Published: Nov 12th, 2022 | By Mark Terry
Adityo Prakash, co-founder and CEO of Verseon and Ed Ratner, CEO at Edammo, discussed the acquisition with BioSpace.
“We develop completely new drugs on the computer, atom by atom, then we make them in the laboratory,” Prakash said. “We’re changing how small molecule drugs are designed and developed with a level of efficiency that hasn’t been possible before.”
He added that Verseon also “comes up with entirely new kinds of drug molecules than you can find with existing high-throughput screening methods or existing libraries.”
Verseon’s process involves molecular physics-based design along with AI to develop new categories of drugs with novelty, “not just for novelty’s sake,” Prakash said, “but because they actually deliver better outcomes.”
Edammo was not specifically focused on biopharma. Ratner described the company’s platform as “a broadly applicable AI technology.” As such, it has worked in a range of industries, including aviation, healthcare, human resources, insurance, manufacturing, pharmaceuticals, retail and more.
Small and Wide Data
Edammo approached AI in a very different way, Ratner said, noting, “Everybody talks about ‘big data,’ because the perspective is that no matter what field you’re in, the amount of data is going to grow exponentially – the amount of data you’re working with is huge and you build your AI with that assumption.”
However, Edammo’s founding team, which includes Ratner, knew that “wasn’t the case across the board.” So, they approached the “AI problem” with the assumption that the amount of data available would be essentially limited.
“We believed that in many fields, the amount of data would be limited, and would be roughly comparable to the number of properties that describes each example,” he said.
This has become known within the AI industry as Small and Wide Data.
Analyzing Big Data is useful for what some in the industry refer to as “bigger pictures ideas,” or helping to determine if you’re looking “at a tree or a building.” Small and Wide Data is better used to “select specific information and specific insights from individual data components,” Ratner said.
“Fundamentally it’s a very basic approach,” he continued. “And if the problem has the ‘small-and-wide’ characterization, meaning the number of examples is limited and the number of properties describing the problem is large, we could solve those problems better than anyone.”
This type of approach appears to be especially effective for biopharma. Prakash noted biopharma was more often the realm of Small Data than Big Data.
“People don’t recognize that or understand that, particularly people coming from a pure biopharma background, because AI sounds like a magic box that solves all problems, but it doesn’t,” he said.
If researchers try to track every impact a drug would have throughout the body, through every data point and every type of drug, there’s so much data that Prakash said it’s impossible from a practical perspective.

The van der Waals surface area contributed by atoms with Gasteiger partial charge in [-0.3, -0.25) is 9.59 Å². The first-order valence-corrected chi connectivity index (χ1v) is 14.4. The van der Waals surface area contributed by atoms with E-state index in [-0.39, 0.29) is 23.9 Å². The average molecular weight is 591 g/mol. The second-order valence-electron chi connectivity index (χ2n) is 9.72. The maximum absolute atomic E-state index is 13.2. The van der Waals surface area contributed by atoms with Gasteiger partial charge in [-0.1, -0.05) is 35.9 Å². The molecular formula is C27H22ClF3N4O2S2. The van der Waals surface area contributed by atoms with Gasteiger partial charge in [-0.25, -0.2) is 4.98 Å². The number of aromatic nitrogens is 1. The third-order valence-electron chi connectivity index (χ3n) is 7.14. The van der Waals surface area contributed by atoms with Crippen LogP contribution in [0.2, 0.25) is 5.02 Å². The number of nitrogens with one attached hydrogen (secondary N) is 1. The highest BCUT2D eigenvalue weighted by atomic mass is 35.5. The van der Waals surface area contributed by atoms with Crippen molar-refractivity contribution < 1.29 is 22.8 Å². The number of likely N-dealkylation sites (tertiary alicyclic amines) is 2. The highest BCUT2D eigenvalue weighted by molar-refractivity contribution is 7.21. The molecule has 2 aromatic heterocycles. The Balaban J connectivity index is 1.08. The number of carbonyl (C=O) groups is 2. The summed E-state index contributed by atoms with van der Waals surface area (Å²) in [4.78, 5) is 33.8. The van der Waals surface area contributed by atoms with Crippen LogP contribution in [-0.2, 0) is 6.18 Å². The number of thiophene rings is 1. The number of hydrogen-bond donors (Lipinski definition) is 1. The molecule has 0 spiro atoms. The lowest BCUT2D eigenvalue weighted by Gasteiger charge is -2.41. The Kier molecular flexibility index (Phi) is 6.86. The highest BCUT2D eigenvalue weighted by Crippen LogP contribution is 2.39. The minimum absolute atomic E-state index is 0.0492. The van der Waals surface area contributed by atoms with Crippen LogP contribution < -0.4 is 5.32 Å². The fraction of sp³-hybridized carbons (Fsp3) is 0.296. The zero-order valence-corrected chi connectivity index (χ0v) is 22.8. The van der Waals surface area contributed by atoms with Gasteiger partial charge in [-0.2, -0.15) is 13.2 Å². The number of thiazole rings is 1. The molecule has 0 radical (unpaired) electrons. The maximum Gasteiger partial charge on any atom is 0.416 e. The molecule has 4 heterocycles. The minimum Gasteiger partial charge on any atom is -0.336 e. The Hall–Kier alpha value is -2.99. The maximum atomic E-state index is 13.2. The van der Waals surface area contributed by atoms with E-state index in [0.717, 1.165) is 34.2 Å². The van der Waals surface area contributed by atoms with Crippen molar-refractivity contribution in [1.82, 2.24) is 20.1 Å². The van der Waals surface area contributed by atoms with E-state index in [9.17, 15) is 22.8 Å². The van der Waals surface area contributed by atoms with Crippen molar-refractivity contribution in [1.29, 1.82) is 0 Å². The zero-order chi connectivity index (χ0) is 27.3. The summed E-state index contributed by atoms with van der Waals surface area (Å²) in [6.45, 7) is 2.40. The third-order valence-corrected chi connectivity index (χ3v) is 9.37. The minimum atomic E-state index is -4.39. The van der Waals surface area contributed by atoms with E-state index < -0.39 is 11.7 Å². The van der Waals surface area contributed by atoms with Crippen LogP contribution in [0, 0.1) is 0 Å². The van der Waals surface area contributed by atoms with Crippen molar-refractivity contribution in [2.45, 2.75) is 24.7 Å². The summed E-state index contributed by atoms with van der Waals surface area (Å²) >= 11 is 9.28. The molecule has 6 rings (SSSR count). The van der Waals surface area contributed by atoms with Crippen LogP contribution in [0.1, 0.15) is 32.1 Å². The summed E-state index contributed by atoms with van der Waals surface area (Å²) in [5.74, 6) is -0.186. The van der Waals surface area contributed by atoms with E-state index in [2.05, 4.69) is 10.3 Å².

Small molecule design turns out to be something with few evolutionary rules that can help in drug design. But small changes in a small molecule can have dramatic changes on its impact in the body. “This makes the problem incredibly complicated,” Prakash noted.
Often, in developing novel drugs, the available dataset is small and sparse. This is more challenging for AI systems dependent upon Big Data.
Edammo’s Extreme AutoML technology, it turns out, works very well in life sciences areas that depend upon small datasets, and has demonstrated a lower error rate than some external industry benchmarks such as Google AutoML.
Verseon has built many drugs using its own design methodology, which starts with molecular physics but then uses its own AI system to help in refining the molecules.
Making it Exclusive
The company has officially revealed seven programs for a range of indications, including heart disease, diabetes and cancer. It has often looked elsewhere to AI companies to see if anyone had better results.
This is how Verseon found Edammo, “which was having significantly better results than the rest of the industry. We thought it could be an incredibly good tool for the biopharma drug-development arena,” Prakash said.
Verseon tried Edammo’s technology, built a relationship and decided it wanted exclusive use. Edammo, which primarily focused its technology on drug development, was interested in the acquisition. Under the partnership, Edammo’s technology “will be used exclusively for drug development,” Prakash noted.
He added that as Verseon moves forward into the clinic, analyzing patient data where data can be limited, Edammo’s tools “will be a very nice addition to our platform.”
No financial details have been released regarding the acquisition, but Prakash noted it is a “healthy, stock transaction.”
Ratner shared that “Edammo investors learning about the details of the acquisition were very excited.”